World & Nation

U.S. missile strike on Syria: Who supports it and who condemns it

epa05893884 (FILE) - A handout photo supplied by the official Syrian Arab News Agency (SANA) 06 Apri
Syrian President Bashar Assad speaks during an interview in Damascus, Syria, on April 3, 2017.
(SANA HANDOUT / Via European Press Agency)

The U.S. airstrikes in Syria on Friday in response to a suspected chemical weapons attack by President Bashar Assad’s forces in the rebel-held province of Idlib this week provoked a mix of condemnation, consternation and adulation.

Critics expressed outrage and slammed the White House for acting without prior approval from the United Nations or the U.S. Congress. Supporters praised President Trump’s quick answer to the Tuesday attack on the town of Khan Sheikhoun. Others conveyed concernover what might come next.

Here are some of the reactions:

Syria: Assad denounced the Friday strike as reckless and pledged to intensify his stand against the rebels. “What America did is nothing but foolish and irresponsible behavior, which only reveals its short-sightedness and political and military blindness to reality,” his office was quoted as saying.


Russia: The Kremlin said President Vladimir Putin considered the move a violation of “the norms of international law.” His spokesman, Dmitry Peskov, said the action “is causing significant damage to Russian-American relations, which already are in deplorable shape.” Russia is an Assad ally.

China: Beijing warned against “the escalation of tension” following the strikes. “We are concerned about the current situation in Syria and call for political settlement,” Chinese Foreign Ministry spokesperson Hua Chunying said. “We hope all sides will stay calm and exercise restraint to prevent the escalation of tension.”

Protesters from the Stop the War coalition demonstrate against the recent U.S. air strikes in Syria.
Protesters from the Stop the War coalition demonstrate against the recent U.S. air strikes in Syria.
(Facundo Arrizabalaga / European Press Agency)

Iran: Tehran blasted the strikes as “dangerous, destructive and a violation of international law.” The Islamic Republic, an Assad ally, warned that unilateral U.S. action would strengthen terrorists and “further complicate the situation” in the Middle East.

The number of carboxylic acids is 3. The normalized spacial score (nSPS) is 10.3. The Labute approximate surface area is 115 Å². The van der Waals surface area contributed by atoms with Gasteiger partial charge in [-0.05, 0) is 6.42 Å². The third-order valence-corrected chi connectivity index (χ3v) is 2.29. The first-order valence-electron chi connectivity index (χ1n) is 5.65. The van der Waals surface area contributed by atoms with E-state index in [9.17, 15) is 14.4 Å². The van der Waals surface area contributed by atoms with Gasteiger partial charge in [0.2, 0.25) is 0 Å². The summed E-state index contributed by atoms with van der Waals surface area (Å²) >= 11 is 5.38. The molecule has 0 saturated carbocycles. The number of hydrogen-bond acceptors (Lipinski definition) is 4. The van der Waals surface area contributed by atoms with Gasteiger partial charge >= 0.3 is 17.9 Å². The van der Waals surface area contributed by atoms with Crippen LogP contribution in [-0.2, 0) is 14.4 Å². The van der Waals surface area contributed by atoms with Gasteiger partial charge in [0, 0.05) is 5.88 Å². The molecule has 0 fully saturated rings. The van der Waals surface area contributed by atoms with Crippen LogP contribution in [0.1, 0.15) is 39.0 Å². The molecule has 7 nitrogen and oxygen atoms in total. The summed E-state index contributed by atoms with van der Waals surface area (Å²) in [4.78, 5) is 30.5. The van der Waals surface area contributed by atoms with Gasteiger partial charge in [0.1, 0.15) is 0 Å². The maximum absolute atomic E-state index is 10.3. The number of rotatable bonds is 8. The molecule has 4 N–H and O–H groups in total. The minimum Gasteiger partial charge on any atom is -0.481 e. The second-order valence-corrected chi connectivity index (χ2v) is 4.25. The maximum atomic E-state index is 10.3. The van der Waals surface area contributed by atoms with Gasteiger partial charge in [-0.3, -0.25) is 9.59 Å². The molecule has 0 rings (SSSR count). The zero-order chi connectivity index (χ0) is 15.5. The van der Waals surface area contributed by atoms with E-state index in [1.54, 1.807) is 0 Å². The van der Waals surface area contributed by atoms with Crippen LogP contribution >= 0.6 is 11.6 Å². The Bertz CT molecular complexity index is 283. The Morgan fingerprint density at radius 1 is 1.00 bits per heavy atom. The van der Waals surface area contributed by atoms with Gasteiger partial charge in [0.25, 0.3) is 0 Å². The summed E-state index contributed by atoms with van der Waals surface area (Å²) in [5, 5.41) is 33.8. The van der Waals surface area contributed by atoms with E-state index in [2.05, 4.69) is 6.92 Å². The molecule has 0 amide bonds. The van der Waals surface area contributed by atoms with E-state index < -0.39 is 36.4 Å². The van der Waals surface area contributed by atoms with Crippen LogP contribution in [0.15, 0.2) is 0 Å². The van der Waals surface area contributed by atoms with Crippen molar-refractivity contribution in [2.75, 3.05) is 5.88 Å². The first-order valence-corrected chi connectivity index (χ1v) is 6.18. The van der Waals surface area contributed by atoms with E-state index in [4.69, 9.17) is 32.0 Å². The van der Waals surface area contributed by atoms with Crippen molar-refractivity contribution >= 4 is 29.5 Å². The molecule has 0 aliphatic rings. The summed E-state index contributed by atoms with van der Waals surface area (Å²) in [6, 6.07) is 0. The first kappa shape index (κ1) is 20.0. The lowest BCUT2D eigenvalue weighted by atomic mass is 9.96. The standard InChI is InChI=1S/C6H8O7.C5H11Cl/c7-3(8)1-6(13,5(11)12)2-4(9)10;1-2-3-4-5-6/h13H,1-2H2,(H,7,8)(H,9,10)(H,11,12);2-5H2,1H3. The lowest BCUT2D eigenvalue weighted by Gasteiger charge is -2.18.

Australia: Prime Minister Malcolm Turnbull told reporters that his government “strongly supports the swift and just response of the United States,” and he described the action as “ a calibrated, proportionate and targeted response.”

Israel: Prime Minister Benjamin Netanyahu said in a statement that, “in both word and action, President Trump sent a strong and clear message…that the use and spread of chemical weapons will not be tolerated.”

People stand in front of symbolic coffins with pictures of Syrian victims and inscriptions, which tr
People stand in front of symbolic coffins with pictures of Syrian victims and inscriptions, which translate as “Killer Assad” and “Killer Putin” during a protest in the Syrian province of Idlib.
(Adem Altan / Agence France Presse / Getty Images)

Turkey: Foreign Minister Mevlut Cavusoglu said Turkey welcomed the airstrikes as a “positive response to the Assad regime’s war crimes.”

Saudi Arabia: The leadership in Riyadh hailed the strikes a “courageous decision” by Trump and pledged the Arab kingdom’s full support of the move.

United Kingdom: A spokeswoman for British Prime Minister Theresa May told reporters that “the U.K. government fully supports the U.S. action, which we believe was an appropriate response to the barbaric chemical weapons attack launched by the Syrian regime, and is intended to deter further attacks.”

France and Germany: In a joint statement, the leaders of France and Germany said Assad “alone carries responsibility for this development,” because “his repeated use of chemical weapons and his crimes against his own population had to be sanctioned.”

The Associated Press contributed to this report.


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